Brain multiplexes reveal morphological connectional biomarkers fingerprinting late brain dementia states


Ines Mahjoub, University of Dundee
Mohamed Ali Mahjoub, Université de Sousse
Islem Rekik, University of Dundee
Michael Weiner, University of California, San Francisco
Paul Aisen, UC San Diego School of Medicine
Ronald Petersen, Mayo Clinic
Cliford Jack, Mayo Clinic in Rochester, Minnesota
William Jagust, University of California, Berkeley
John Trojanowki, University of Pennsylvania
Arthur Toga, University of Southern California
Laurel Beckett, University of California, Davis
Robert Green, Brigham and Women's Hospital
Andrew Saykin, Indiana University Bloomington
John Morris, Washington University in St. Louis
Leslie Shaw, Washington University in St. Louis
Jefrey Kaye, Oregon Health & Science University
Joseph Quinn, Oregon Health & Science University
Lisa Silbert, Oregon Health & Science University
Betty Lind, Oregon Health & Science University
Raina Carter, Oregon Health & Science University
Sara Dolen, Oregon Health & Science University
Lon Schneider, Oregon Health & Science University
Sonia Pawluczyk, University of Southern California
Mauricio Beccera, University of Southern California
Liberty Teodoro, University of Southern California
Bryan Spann, University of Southern California
James Brewer, University of California, San Diego
Helen Vanderswag, University of California, San Diego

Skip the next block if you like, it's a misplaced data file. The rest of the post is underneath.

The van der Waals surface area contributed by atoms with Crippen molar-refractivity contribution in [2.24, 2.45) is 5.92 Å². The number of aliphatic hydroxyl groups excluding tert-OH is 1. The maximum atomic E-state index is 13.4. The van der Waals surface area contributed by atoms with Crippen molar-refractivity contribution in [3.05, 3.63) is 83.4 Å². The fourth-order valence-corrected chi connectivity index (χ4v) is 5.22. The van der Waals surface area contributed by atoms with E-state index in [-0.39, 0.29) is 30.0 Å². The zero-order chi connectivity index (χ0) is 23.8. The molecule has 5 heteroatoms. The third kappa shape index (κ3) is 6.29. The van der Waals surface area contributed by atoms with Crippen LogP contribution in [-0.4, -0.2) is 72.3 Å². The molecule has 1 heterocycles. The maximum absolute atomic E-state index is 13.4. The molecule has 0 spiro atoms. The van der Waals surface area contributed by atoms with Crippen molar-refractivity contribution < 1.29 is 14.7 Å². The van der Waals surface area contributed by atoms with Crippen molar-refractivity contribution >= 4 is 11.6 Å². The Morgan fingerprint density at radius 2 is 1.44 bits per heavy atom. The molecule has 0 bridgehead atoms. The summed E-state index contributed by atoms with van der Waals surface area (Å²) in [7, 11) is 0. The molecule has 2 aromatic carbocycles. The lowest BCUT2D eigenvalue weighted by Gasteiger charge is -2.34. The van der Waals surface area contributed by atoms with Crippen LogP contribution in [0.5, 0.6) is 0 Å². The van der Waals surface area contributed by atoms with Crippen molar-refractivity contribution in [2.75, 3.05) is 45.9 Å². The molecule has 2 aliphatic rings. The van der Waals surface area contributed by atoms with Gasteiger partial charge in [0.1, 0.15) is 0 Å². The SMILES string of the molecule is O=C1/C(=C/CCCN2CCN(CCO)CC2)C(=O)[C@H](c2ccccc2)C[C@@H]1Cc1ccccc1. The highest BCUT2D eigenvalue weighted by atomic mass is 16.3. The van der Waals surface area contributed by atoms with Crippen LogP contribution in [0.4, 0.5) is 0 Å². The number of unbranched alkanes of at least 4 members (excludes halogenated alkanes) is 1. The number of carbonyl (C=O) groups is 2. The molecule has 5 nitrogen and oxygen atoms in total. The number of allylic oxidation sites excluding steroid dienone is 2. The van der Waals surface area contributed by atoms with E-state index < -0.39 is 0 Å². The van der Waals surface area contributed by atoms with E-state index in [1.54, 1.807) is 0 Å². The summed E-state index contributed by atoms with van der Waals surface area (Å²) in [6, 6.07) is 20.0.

Adam Fleisher, University of California, San Diego
Judith Heidebrink, University of Michigan, Ann Arbor
Joanne Lord, University of Michigan, Ann Arbor
Sara Mason, Mayo Clinic in Rochester, Minnesota

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Scientific Reports





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Accurate diagnosis of mild cognitive impairment (MCI) before conversion to Alzheimer's disease (AD) is invaluable for patient treatment. Many works showed that MCI and AD affect functional and structural connections between brain regions as well as the shape of cortical regions. However, 'shape connections' between brain regions are rarely investigated -e.g., how morphological attributes such as cortical thickness and sulcal depth of a specific brain region change in relation to morphological attributes in other regions. To fill this gap, we unprecedentedly design morphological brain multiplexes for late MCI/AD classification. Specifically, we use structural T1-w MRI to define morphological brain networks, each quantifying similarity in morphology between different cortical regions for a specific cortical attribute. Then, we define a brain multiplex where each intra-layer represents the morphological connectivity network of a specific cortical attribute, and each inter-layer encodes the similarity between two consecutive intra-layers. A significant performance gain is achieved when using the multiplex architecture in comparison to other conventional network analysis architectures. We also leverage this architecture to discover morphological connectional biomarkers fingerprinting the difference between late MCI and AD stages, which included the right entorhinal cortex and right caudal middle frontal gyrus.

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